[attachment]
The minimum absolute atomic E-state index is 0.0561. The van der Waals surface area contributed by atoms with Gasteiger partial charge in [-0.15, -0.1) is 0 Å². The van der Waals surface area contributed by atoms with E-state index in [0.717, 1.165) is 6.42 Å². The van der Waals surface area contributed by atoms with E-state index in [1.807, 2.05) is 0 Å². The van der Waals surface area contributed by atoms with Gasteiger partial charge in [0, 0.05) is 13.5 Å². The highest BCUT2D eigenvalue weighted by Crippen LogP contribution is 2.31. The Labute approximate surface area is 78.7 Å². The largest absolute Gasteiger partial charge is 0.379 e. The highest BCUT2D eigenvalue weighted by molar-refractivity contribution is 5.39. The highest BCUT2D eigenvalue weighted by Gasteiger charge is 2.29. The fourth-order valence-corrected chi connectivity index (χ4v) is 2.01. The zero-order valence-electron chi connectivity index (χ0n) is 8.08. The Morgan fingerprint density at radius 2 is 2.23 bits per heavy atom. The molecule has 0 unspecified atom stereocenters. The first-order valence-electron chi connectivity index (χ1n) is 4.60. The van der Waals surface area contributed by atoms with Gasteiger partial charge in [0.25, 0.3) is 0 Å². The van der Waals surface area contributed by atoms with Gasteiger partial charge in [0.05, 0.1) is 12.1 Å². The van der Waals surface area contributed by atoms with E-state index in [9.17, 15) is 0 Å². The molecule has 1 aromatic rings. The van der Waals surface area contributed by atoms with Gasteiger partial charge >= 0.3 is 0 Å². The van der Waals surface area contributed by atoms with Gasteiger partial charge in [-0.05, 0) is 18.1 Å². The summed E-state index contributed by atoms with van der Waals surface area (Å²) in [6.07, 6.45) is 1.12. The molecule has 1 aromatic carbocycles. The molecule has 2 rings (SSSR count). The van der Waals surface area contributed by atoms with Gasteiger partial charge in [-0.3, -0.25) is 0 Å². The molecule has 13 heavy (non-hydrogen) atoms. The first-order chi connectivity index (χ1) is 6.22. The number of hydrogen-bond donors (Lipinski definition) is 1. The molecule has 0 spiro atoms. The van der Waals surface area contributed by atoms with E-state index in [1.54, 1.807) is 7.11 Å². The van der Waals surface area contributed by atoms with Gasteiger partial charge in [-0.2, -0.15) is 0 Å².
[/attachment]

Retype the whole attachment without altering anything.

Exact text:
The minimum absolute atomic E-state index is 0.0561. The van der Waals surface area contributed by atoms with Gasteiger partial charge in [-0.15, -0.1) is 0 Å². The van der Waals surface area contributed by atoms with E-state index in [0.717, 1.165) is 6.42 Å². The van der Waals surface area contributed by atoms with E-state index in [1.807, 2.05) is 0 Å². The van der Waals surface area contributed by atoms with Gasteiger partial charge in [0, 0.05) is 13.5 Å². The highest BCUT2D eigenvalue weighted by Crippen LogP contribution is 2.31. The Labute approximate surface area is 78.7 Å². The largest absolute Gasteiger partial charge is 0.379 e. The highest BCUT2D eigenvalue weighted by molar-refractivity contribution is 5.39. The highest BCUT2D eigenvalue weighted by Gasteiger charge is 2.29. The fourth-order valence-corrected chi connectivity index (χ4v) is 2.01. The zero-order valence-electron chi connectivity index (χ0n) is 8.08. The Morgan fingerprint density at radius 2 is 2.23 bits per heavy atom. The molecule has 0 unspecified atom stereocenters. The first-order valence-electron chi connectivity index (χ1n) is 4.60. The van der Waals surface area contributed by atoms with Gasteiger partial charge in [0.25, 0.3) is 0 Å². The van der Waals surface area contributed by atoms with Gasteiger partial charge in [0.05, 0.1) is 12.1 Å². The van der Waals surface area contributed by atoms with E-state index in [9.17, 15) is 0 Å². The molecule has 1 aromatic rings. The van der Waals surface area contributed by atoms with Gasteiger partial charge >= 0.3 is 0 Å². The van der Waals surface area contributed by atoms with Gasteiger partial charge in [-0.05, 0) is 18.1 Å². The summed E-state index contributed by atoms with van der Waals surface area (Å²) in [6.07, 6.45) is 1.12. The molecule has 1 aromatic carbocycles. The molecule has 2 rings (SSSR count). The van der Waals surface area contributed by atoms with Gasteiger partial charge in [-0.3, -0.25) is 0 Å². The molecule has 13 heavy (non-hydrogen) atoms. The first-order chi connectivity index (χ1) is 6.22. The number of hydrogen-bond donors (Lipinski definition) is 1. The molecule has 0 spiro atoms. The van der Waals surface area contributed by atoms with E-state index in [1.54, 1.807) is 7.11 Å². The van der Waals surface area contributed by atoms with Gasteiger partial charge in [-0.2, -0.15) is 0 Å².